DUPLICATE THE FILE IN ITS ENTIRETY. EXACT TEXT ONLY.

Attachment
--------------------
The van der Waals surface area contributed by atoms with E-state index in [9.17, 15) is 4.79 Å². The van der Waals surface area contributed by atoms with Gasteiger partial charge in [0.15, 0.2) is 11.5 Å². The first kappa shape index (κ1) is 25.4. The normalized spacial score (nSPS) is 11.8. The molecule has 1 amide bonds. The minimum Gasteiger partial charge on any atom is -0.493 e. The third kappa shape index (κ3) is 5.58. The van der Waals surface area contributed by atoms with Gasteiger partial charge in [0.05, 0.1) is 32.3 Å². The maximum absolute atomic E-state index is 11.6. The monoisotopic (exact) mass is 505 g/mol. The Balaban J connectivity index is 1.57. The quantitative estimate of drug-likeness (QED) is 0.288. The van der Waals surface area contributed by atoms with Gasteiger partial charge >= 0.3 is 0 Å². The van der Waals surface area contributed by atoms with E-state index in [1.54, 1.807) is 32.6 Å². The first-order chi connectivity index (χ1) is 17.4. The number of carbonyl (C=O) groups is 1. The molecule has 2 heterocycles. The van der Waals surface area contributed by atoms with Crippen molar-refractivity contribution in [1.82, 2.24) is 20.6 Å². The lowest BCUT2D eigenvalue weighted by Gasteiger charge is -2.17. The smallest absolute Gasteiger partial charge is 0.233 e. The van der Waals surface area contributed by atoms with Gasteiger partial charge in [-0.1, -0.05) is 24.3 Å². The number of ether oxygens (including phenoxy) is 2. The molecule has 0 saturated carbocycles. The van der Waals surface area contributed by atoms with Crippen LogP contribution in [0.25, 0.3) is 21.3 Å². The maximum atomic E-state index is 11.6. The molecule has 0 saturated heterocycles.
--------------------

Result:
The van der Waals surface area contributed by atoms with E-state index in [9.17, 15) is 4.79 Å². The van der Waals surface area contributed by atoms with Gasteiger partial charge in [0.15, 0.2) is 11.5 Å². The first kappa shape index (κ1) is 25.4. The normalized spacial score (nSPS) is 11.8. The molecule has 1 amide bonds. The minimum Gasteiger partial charge on any atom is -0.493 e. The third kappa shape index (κ3) is 5.58. The van der Waals surface area contributed by atoms with Gasteiger partial charge in [0.05, 0.1) is 32.3 Å². The maximum absolute atomic E-state index is 11.6. The monoisotopic (exact) mass is 505 g/mol. The Balaban J connectivity index is 1.57. The quantitative estimate of drug-likeness (QED) is 0.288. The van der Waals surface area contributed by atoms with Gasteiger partial charge >= 0.3 is 0 Å². The van der Waals surface area contributed by atoms with E-state index in [1.54, 1.807) is 32.6 Å². The first-order chi connectivity index (χ1) is 17.4. The number of carbonyl (C=O) groups is 1. The molecule has 2 heterocycles. The van der Waals surface area contributed by atoms with Crippen molar-refractivity contribution in [1.82, 2.24) is 20.6 Å². The lowest BCUT2D eigenvalue weighted by Gasteiger charge is -2.17. The smallest absolute Gasteiger partial charge is 0.233 e. The van der Waals surface area contributed by atoms with Gasteiger partial charge in [-0.1, -0.05) is 24.3 Å². The number of ether oxygens (including phenoxy) is 2. The molecule has 0 saturated carbocycles. The van der Waals surface area contributed by atoms with Crippen LogP contribution in [0.25, 0.3) is 21.3 Å². The maximum atomic E-state index is 11.6. The molecule has 0 saturated heterocycles.